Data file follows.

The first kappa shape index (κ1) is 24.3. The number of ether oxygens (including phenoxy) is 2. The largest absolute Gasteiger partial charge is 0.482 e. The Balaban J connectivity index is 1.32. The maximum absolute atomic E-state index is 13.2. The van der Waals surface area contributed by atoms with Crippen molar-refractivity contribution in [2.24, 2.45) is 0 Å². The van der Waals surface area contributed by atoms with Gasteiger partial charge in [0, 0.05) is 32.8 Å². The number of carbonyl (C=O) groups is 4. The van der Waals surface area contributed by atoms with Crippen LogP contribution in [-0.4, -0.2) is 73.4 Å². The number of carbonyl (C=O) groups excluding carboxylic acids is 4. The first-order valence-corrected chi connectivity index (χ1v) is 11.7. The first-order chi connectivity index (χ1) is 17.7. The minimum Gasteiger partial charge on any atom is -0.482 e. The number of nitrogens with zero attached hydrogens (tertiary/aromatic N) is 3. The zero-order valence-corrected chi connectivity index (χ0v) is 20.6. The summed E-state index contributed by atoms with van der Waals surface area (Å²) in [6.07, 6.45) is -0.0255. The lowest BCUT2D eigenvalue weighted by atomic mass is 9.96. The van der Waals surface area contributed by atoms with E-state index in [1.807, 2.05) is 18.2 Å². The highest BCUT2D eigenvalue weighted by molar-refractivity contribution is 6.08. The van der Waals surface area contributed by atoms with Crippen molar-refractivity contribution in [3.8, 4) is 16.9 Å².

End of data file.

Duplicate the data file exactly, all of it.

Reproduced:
The first kappa shape index (κ1) is 24.3. The number of ether oxygens (including phenoxy) is 2. The largest absolute Gasteiger partial charge is 0.482 e. The Balaban J connectivity index is 1.32. The maximum absolute atomic E-state index is 13.2. The van der Waals surface area contributed by atoms with Crippen molar-refractivity contribution in [2.24, 2.45) is 0 Å². The van der Waals surface area contributed by atoms with Gasteiger partial charge in [0, 0.05) is 32.8 Å². The number of carbonyl (C=O) groups is 4. The van der Waals surface area contributed by atoms with Crippen LogP contribution in [-0.4, -0.2) is 73.4 Å². The number of carbonyl (C=O) groups excluding carboxylic acids is 4. The first-order valence-corrected chi connectivity index (χ1v) is 11.7. The first-order chi connectivity index (χ1) is 17.7. The minimum Gasteiger partial charge on any atom is -0.482 e. The number of nitrogens with zero attached hydrogens (tertiary/aromatic N) is 3. The zero-order valence-corrected chi connectivity index (χ0v) is 20.6. The summed E-state index contributed by atoms with van der Waals surface area (Å²) in [6.07, 6.45) is -0.0255. The lowest BCUT2D eigenvalue weighted by atomic mass is 9.96. The van der Waals surface area contributed by atoms with E-state index in [1.807, 2.05) is 18.2 Å². The highest BCUT2D eigenvalue weighted by molar-refractivity contribution is 6.08. The van der Waals surface area contributed by atoms with Crippen molar-refractivity contribution in [3.8, 4) is 16.9 Å².